Mixing the water crystals evenly and deeply into the soil without disturbing the root structure is key. Otherwise, when the crystals swell with water, they can separate the soil and spill out of the container. This is similar to what happens during a frost heave which uplifts and expands water saturated soil when temperatures approach or dip below freezing.
To use water crystals with a newly potted plant, fill the container with potting soil leaving 2-3″ at the top. Mix the required amount of water crystals thoroughly into the soil. Pot the plant as usual and add additional plain potting soil leaving 1″ at the top of the container. Water thoroughly.
To add water crystals to an existing potted plant, make several holes in the soil evenly spaced around the plant. Add the required amount of water crystals evenly among the holes. Cover the holes with soil and water thoroughly.
To use water crystals in an open bed or garden, spread 1 tablespoon per square foot.
Are Water Crystals Safe?
In my experience, using water crystals definitely reduces the amount of watering required. This is especially true for outdoor plants.
Are the super absorbent polymers they are made from safe, however? Let’s take a more detailed look.
The typical polymers used to make water gel are divided into two categories: polyarcylamide and polyacrylate.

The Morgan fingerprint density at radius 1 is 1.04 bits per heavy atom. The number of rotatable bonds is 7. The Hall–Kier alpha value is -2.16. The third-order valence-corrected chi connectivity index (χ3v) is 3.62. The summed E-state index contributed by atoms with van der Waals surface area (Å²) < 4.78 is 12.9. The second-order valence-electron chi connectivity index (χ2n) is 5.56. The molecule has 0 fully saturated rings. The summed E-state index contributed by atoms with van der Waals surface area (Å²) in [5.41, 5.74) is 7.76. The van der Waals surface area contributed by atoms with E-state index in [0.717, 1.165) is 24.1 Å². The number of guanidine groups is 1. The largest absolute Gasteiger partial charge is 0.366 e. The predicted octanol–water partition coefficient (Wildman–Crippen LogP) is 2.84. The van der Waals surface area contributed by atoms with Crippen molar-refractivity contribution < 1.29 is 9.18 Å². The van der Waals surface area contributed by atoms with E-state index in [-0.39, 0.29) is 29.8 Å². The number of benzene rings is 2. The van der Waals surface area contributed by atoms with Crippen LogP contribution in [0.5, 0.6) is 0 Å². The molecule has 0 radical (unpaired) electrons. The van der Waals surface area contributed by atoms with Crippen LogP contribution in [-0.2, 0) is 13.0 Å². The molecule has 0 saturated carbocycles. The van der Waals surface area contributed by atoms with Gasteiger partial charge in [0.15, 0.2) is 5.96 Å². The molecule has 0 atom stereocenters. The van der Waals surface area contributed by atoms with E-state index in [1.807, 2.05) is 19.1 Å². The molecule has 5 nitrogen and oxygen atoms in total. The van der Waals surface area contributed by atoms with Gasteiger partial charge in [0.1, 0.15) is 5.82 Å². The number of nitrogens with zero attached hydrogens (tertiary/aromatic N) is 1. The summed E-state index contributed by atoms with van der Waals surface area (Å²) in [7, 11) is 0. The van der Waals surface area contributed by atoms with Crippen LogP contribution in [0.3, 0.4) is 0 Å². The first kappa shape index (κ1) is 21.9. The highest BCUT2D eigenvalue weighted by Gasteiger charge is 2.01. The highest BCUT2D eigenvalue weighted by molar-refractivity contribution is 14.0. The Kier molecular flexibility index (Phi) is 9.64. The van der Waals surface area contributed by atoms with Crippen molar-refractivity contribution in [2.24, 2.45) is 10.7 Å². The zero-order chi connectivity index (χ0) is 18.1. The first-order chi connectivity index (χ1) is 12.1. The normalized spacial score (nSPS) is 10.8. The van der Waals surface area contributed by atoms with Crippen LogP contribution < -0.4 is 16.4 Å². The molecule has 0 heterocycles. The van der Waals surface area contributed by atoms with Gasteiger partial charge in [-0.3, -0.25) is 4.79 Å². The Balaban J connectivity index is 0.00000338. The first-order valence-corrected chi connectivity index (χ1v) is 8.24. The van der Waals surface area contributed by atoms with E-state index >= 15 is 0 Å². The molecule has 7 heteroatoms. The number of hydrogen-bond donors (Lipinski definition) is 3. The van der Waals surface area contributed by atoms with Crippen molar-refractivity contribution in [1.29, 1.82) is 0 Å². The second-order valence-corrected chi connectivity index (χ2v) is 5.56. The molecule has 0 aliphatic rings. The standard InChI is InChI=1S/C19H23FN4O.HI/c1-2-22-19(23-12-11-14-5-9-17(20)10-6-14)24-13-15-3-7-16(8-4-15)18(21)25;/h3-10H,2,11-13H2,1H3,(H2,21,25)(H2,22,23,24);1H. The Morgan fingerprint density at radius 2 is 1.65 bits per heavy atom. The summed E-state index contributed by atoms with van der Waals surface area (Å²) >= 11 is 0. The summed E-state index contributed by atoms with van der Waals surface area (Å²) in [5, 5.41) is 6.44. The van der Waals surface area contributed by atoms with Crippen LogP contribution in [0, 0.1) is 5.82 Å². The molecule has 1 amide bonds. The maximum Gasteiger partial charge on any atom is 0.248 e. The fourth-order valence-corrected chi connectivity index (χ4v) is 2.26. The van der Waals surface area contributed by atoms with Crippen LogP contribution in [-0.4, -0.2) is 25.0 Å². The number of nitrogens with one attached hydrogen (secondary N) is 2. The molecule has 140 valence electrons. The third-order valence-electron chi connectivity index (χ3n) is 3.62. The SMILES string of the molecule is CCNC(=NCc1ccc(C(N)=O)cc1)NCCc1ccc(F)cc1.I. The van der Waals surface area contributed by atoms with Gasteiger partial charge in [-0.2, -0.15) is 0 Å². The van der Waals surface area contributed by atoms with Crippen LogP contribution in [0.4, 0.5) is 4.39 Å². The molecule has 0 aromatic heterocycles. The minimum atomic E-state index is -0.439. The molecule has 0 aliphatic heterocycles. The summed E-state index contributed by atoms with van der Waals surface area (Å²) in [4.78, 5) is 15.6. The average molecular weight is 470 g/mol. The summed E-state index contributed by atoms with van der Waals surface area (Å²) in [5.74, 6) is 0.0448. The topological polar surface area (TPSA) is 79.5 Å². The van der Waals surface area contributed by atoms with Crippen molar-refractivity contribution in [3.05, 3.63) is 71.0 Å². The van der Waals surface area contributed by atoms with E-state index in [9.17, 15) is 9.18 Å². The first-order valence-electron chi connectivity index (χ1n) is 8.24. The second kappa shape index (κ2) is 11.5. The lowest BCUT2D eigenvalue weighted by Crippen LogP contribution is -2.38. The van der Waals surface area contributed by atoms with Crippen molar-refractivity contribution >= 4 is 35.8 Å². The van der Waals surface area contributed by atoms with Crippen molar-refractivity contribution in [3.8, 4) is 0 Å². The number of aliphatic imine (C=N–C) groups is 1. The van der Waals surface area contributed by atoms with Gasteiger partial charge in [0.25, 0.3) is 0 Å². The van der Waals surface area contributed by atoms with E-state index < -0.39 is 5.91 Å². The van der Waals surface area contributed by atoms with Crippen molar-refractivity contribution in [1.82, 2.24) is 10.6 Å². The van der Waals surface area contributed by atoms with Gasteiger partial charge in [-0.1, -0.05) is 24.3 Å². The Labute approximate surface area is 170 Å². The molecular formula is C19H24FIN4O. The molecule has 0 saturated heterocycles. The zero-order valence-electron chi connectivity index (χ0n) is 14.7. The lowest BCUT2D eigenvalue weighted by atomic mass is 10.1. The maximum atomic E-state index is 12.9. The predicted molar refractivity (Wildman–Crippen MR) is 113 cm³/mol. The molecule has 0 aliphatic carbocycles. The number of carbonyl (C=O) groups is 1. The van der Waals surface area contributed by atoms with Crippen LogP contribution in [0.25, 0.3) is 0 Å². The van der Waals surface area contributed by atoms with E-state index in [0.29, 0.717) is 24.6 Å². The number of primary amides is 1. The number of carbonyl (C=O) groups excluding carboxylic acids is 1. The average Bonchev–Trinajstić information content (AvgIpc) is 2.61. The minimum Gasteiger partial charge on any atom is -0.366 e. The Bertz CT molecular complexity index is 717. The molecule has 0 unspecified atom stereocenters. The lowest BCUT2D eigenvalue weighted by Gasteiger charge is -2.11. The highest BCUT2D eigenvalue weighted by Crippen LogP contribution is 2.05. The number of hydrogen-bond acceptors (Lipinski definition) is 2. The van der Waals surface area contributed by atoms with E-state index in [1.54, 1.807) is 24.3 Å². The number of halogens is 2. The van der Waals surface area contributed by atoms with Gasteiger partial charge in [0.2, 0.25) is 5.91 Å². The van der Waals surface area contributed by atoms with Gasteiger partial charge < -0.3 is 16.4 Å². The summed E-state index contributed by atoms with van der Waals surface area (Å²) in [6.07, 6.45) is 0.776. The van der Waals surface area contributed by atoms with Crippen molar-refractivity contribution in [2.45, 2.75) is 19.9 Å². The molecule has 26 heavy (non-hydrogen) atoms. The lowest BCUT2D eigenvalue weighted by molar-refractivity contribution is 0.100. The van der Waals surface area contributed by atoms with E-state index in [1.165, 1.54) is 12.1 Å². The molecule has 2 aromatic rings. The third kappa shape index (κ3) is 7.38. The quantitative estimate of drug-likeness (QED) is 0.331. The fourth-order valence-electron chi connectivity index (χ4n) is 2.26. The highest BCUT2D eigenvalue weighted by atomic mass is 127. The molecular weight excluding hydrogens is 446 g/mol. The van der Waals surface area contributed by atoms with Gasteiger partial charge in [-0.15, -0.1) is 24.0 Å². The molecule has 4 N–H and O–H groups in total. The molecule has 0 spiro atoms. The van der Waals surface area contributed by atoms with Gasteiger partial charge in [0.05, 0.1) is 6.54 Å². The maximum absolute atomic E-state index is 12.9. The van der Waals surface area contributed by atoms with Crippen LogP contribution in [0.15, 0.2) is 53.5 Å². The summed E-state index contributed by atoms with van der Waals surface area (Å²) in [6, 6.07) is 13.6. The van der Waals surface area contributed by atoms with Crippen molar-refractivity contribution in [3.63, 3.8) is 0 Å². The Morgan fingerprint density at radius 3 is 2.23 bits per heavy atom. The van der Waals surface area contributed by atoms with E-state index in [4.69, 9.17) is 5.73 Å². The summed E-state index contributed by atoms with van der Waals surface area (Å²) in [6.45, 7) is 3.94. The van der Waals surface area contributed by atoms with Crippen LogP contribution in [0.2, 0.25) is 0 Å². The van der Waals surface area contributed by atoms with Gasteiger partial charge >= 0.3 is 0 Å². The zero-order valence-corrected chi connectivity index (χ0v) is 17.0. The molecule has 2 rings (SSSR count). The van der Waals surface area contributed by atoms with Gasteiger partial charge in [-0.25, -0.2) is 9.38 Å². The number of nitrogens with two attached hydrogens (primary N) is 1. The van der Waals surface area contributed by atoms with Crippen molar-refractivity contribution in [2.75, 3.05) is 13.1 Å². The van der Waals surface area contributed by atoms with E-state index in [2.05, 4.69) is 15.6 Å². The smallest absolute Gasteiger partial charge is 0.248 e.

Polyacrylamide Water Crystals
Polyacrylamides (PAM) absorb about 300 – 400 times their own weight in water. They last between 5-7 years before biodegrading. While considered nontoxic when intact, there are some concerns that polyacrylamide water crystals mixed into soil may contaminate food plants with acrylamide, a known neurotoxin.
However, commercial polyacrylamide contains tiny residual amounts of acrylamide, usually less than 0.05%. A 1997 study at Kansas State University showed that environmental conditions on polyacrylamide can indeed trigger the release of acrylamide (1). However, a 1999 study by the Nalco Chemical Company did not replicate the results (2).
Polyacrylate Water Crystals
Given the conflicting research to date, I would suggest using water crystals made with polyacrylamides only for non-food based plants.
For vegetable gardens and trees producing edible fruits and seeds, polyacrylates (PAC), aka “green water crystals” would be advisable instead (get them here).
Green water crystals are able to hold 600-800 times their mass in water. Like polyacrylamides, they are considered nontoxic in intact form, but are more environmentally friendly when biodegrading. They first break down into ammonia salts and then nitrogen and carbon dioxide. This occurs within about 4 to 6 months. Polyacrylates are often sold with an environmentally friendly green label for this reason.
PAC water crystals are more expensive than PAMs, costing $10-12/pound versus $6-12/pound. This price difference is fairly insignificant considering how little is used, however. These green water crystals are the safer choice for your garden and fruit/seed bearing trees!
Have you tried using water crystals before to protect all the plants in and around your home and garden from too much rain or dryness? Did you find them helpful in conserving water and reducing landscape maintenance efforts?
Sarah, The Healthy Home Economist